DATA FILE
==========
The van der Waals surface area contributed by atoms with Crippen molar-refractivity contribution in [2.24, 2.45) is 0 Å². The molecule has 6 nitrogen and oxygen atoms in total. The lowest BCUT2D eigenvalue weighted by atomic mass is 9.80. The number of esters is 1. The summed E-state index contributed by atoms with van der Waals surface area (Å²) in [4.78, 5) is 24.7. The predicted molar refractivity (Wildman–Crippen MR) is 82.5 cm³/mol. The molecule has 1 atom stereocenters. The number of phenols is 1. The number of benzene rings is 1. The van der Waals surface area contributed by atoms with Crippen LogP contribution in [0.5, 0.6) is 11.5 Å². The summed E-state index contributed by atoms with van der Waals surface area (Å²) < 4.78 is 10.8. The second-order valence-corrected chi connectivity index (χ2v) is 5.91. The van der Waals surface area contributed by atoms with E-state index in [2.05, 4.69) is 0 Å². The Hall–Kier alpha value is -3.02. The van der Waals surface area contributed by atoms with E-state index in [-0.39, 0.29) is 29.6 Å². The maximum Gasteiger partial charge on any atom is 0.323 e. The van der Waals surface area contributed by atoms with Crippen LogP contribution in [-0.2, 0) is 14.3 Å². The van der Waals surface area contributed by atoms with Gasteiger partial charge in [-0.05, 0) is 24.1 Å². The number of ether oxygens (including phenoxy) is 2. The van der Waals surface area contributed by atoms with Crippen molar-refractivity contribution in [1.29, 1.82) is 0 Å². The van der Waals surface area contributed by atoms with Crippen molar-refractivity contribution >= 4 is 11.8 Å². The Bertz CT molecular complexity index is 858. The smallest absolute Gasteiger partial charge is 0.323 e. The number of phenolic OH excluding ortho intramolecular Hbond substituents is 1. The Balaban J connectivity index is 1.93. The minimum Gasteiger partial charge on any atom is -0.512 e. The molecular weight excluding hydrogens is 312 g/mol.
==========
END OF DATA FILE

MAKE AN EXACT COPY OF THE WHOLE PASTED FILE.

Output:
The van der Waals surface area contributed by atoms with Crippen molar-refractivity contribution in [2.24, 2.45) is 0 Å². The molecule has 6 nitrogen and oxygen atoms in total. The lowest BCUT2D eigenvalue weighted by atomic mass is 9.80. The number of esters is 1. The summed E-state index contributed by atoms with van der Waals surface area (Å²) in [4.78, 5) is 24.7. The predicted molar refractivity (Wildman–Crippen MR) is 82.5 cm³/mol. The molecule has 1 atom stereocenters. The number of phenols is 1. The number of benzene rings is 1. The van der Waals surface area contributed by atoms with Crippen LogP contribution in [0.5, 0.6) is 11.5 Å². The summed E-state index contributed by atoms with van der Waals surface area (Å²) < 4.78 is 10.8. The second-order valence-corrected chi connectivity index (χ2v) is 5.91. The van der Waals surface area contributed by atoms with E-state index in [2.05, 4.69) is 0 Å². The Hall–Kier alpha value is -3.02. The van der Waals surface area contributed by atoms with E-state index in [-0.39, 0.29) is 29.6 Å². The maximum Gasteiger partial charge on any atom is 0.323 e. The van der Waals surface area contributed by atoms with Crippen LogP contribution in [-0.2, 0) is 14.3 Å². The van der Waals surface area contributed by atoms with Gasteiger partial charge in [-0.05, 0) is 24.1 Å². The number of ether oxygens (including phenoxy) is 2. The van der Waals surface area contributed by atoms with Crippen molar-refractivity contribution in [1.29, 1.82) is 0 Å². The van der Waals surface area contributed by atoms with Crippen molar-refractivity contribution >= 4 is 11.8 Å². The Bertz CT molecular complexity index is 858. The smallest absolute Gasteiger partial charge is 0.323 e. The number of phenolic OH excluding ortho intramolecular Hbond substituents is 1. The Balaban J connectivity index is 1.93. The minimum Gasteiger partial charge on any atom is -0.512 e. The molecular weight excluding hydrogens is 312 g/mol.